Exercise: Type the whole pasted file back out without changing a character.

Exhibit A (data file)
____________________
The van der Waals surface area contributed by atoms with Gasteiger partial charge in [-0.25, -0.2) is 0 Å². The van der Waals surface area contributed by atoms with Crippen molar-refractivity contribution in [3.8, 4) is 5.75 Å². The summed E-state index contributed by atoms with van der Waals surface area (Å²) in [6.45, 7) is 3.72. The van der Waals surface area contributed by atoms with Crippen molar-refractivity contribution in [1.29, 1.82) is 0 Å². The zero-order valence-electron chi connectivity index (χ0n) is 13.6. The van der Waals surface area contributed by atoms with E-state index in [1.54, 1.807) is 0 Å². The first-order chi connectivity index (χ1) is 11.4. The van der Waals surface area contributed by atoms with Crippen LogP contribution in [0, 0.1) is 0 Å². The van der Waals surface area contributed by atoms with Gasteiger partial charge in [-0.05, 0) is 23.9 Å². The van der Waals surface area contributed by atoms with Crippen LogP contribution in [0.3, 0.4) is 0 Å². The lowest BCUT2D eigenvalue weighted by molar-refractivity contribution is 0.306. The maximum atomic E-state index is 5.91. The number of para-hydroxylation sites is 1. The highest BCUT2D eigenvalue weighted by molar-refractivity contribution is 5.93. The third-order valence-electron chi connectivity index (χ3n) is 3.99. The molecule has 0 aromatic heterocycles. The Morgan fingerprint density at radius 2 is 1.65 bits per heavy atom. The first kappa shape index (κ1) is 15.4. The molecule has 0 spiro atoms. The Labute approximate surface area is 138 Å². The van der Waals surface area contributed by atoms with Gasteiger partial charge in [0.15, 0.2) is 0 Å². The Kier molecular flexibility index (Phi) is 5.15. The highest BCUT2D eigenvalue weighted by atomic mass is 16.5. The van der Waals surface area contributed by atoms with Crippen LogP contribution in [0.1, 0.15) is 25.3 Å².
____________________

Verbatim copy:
The van der Waals surface area contributed by atoms with Gasteiger partial charge in [-0.25, -0.2) is 0 Å². The van der Waals surface area contributed by atoms with Crippen molar-refractivity contribution in [3.8, 4) is 5.75 Å². The summed E-state index contributed by atoms with van der Waals surface area (Å²) in [6.45, 7) is 3.72. The van der Waals surface area contributed by atoms with Crippen molar-refractivity contribution in [1.29, 1.82) is 0 Å². The zero-order valence-electron chi connectivity index (χ0n) is 13.6. The van der Waals surface area contributed by atoms with E-state index in [1.54, 1.807) is 0 Å². The first-order chi connectivity index (χ1) is 11.4. The van der Waals surface area contributed by atoms with Crippen LogP contribution in [0, 0.1) is 0 Å². The van der Waals surface area contributed by atoms with Gasteiger partial charge in [-0.05, 0) is 23.9 Å². The van der Waals surface area contributed by atoms with Crippen LogP contribution in [0.3, 0.4) is 0 Å². The lowest BCUT2D eigenvalue weighted by molar-refractivity contribution is 0.306. The maximum atomic E-state index is 5.91. The number of para-hydroxylation sites is 1. The highest BCUT2D eigenvalue weighted by molar-refractivity contribution is 5.93. The third-order valence-electron chi connectivity index (χ3n) is 3.99. The molecule has 0 aromatic heterocycles. The Morgan fingerprint density at radius 2 is 1.65 bits per heavy atom. The first kappa shape index (κ1) is 15.4. The molecule has 0 spiro atoms. The Labute approximate surface area is 138 Å². The van der Waals surface area contributed by atoms with Gasteiger partial charge in [0.15, 0.2) is 0 Å². The Kier molecular flexibility index (Phi) is 5.15. The highest BCUT2D eigenvalue weighted by atomic mass is 16.5. The van der Waals surface area contributed by atoms with Crippen LogP contribution in [0.1, 0.15) is 25.3 Å².